Background: Sex hormones play a role in both the risk and the prognosis of multiple sclerosis (MS). Considering all stages of women’s reproductive life, data regarding the influence of menopause on MS and vice versa are scarce. Objective: The aim of this study was to review the evidence addressing the relationship between menopause and MS. Methods: A literature search through PubMed was conducted, selecting studies that assessed (1) the influence of menopause in the MS course, (2) the influence of MS and disease-modifying drugs (DMD) on the development of menopause and (3) the effect of hormone replacement therapy (HRT) on symptoms of menopausal MS patients. Results: (1) Most studies suggest menopause may transitorily aggravate MS symptoms. Two studies found an inflexion point on the Expanding Disability Status Scale (EDSS) with clinical worsening during the menopausal transition. Another study considering full EDSS trajectories from clinically isolated syndrome to postmenopause did not find such an EDSS inflection; (2) MS and DMD do not seem to alter the age of menopause onset; and (3) HRT in menopausal MS patients has not shown consistent benefits. Conclusion: Menopause seems to be associated with transient symptom worsening, but the existence of an inflection in disability progression is still controversial. Properly designed studies are necessary to achieve conclusive results.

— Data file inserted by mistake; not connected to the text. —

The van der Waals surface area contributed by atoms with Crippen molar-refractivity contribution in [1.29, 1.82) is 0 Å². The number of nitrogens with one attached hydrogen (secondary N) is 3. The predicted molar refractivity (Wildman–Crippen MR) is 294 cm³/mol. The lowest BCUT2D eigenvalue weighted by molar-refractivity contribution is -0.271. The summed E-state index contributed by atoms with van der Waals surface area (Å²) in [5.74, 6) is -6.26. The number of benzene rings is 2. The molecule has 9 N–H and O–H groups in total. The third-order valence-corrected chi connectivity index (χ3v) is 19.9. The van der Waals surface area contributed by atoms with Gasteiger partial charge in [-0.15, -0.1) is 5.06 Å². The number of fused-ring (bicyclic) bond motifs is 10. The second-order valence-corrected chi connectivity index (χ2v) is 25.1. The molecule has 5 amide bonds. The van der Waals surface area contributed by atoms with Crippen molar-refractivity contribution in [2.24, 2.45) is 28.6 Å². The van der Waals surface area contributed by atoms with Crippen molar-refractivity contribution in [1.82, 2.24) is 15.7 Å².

|Number of pages||10|
|Journal||Multiple Sclerosis Journal|
|Publication status||Published - Feb 2022|
- hormone replacement therapy
- low oestrogen levels
- Multiple sclerosis
- reproductive ageing